- Remember who you are now and who you were before faith in Christ: I opted with believing that I could not have become the person I am without the relationship I have with God and that this relationship has been profoundly influenced by the lens of Jesus’ life and teaching. And since it is the Bible that provides us with this lens, it was all the more reason to continue investing into what the Bible tells me about Jesus Christ.
#3. How do I know my relationship with God is real?
Remember how your life has been impacted by your relationship with God. Could God really be only a figment of your imagination? Didn’t you meet God inside the pages of Scripture? Didn’t you also meet God outside the pages of Scripture, in the real world of work and life and struggle? I suspect you did. Recall to mind what has transpired in your life that you would normally call God. While you might be able to find an explanation that disregards God, does it seem in the slightest good and hopeful? The things I could tell you about my life and how I got to where I am today could not be explained without mention of God. And I’m not talking about a prosperity gospel. Life is hard. Life has been a struggle for me and for most people. Without God, the struggle doesn’t make sense at all. With God, it may not make perfect sense, but I find that going through life with God makes much more sense.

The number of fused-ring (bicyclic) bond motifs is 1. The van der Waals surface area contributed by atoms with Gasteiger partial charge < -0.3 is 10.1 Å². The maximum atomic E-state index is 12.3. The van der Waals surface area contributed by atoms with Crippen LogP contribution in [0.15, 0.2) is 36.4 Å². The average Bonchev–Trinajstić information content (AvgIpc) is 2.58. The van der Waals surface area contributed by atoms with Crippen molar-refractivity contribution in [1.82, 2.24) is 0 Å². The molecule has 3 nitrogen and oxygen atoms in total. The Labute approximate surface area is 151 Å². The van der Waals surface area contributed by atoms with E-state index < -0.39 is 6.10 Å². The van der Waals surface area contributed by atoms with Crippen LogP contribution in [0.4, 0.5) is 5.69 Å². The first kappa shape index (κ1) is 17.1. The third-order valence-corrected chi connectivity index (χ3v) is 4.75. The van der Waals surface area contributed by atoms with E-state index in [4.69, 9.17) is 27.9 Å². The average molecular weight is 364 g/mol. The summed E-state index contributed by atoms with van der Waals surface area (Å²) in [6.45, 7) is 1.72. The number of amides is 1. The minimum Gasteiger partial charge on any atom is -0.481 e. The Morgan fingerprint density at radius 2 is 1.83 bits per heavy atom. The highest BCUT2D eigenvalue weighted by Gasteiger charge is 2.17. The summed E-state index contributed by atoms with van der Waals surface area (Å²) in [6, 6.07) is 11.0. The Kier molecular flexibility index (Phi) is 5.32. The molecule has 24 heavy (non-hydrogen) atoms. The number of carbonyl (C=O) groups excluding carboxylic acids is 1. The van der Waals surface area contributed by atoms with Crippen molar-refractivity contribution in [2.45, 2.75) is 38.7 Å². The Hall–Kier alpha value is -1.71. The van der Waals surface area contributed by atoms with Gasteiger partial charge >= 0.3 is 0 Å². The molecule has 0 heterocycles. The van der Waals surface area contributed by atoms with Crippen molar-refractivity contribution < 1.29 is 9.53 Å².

#4. How do I remain a Christian post-Biblical inerrancy?
Hopefully, the above suggestions have already made sense of this question or at least provided some food for thought. The simple answer is “Find out for yourself.” Listen, if God is not real or if Jesus was just some unimportant guy who got himself killed by ticking off the Romans, I don’t want to play around pretending and living in a fantasy either. So find out for yourself. As the invitation in the book of Psalm states, “Taste and see that the Lord is good.”
Share this post on social media! (use links below)
If you liked this blog, you may also enjoy the following books that helped Peter through his faith transitions. Click on the books links to find out more.
This is just so wrong! If a book that you read for pleasure has errors in it, that is one thing. But when you base your life on something, you need to believe that it is accurate. Not just a part of it. All of it. Every single word every single jot and tittle.
And who exactly gets to choose what is accurate and what is faulty? Some random person? Or is that a matter of opinion? Because the truth is that no one person and no group of people get to choose what is true and what is false. Right and wrong, good and evil, truth and error, has already been determined—by God. The Christian faith does not need to be rethought, it needs to be believed. The Bible is not a buffet to pick and choose what you want to believe, it is a package deal.
The problem with your mentality, is that when you study the Bible, everything is connected. If, for instance, you were to say that Genesis is false, then you not only discredit a book of the Bible, you also discredit the people who have referenced that book and the person who wrote the book. Basically, for the Genesis example, you have discredited Moses, meaning that none of the first five books of the Bible can be trusted. In the New Testament, Paul references Genesis, meaning that now Paul can’t be trusted, discrediting most of the New Testament. Also, Jesus himself quoted from Genesis. So now, by having one book that is “faulty” a large portion of the Bible is untrustworthy.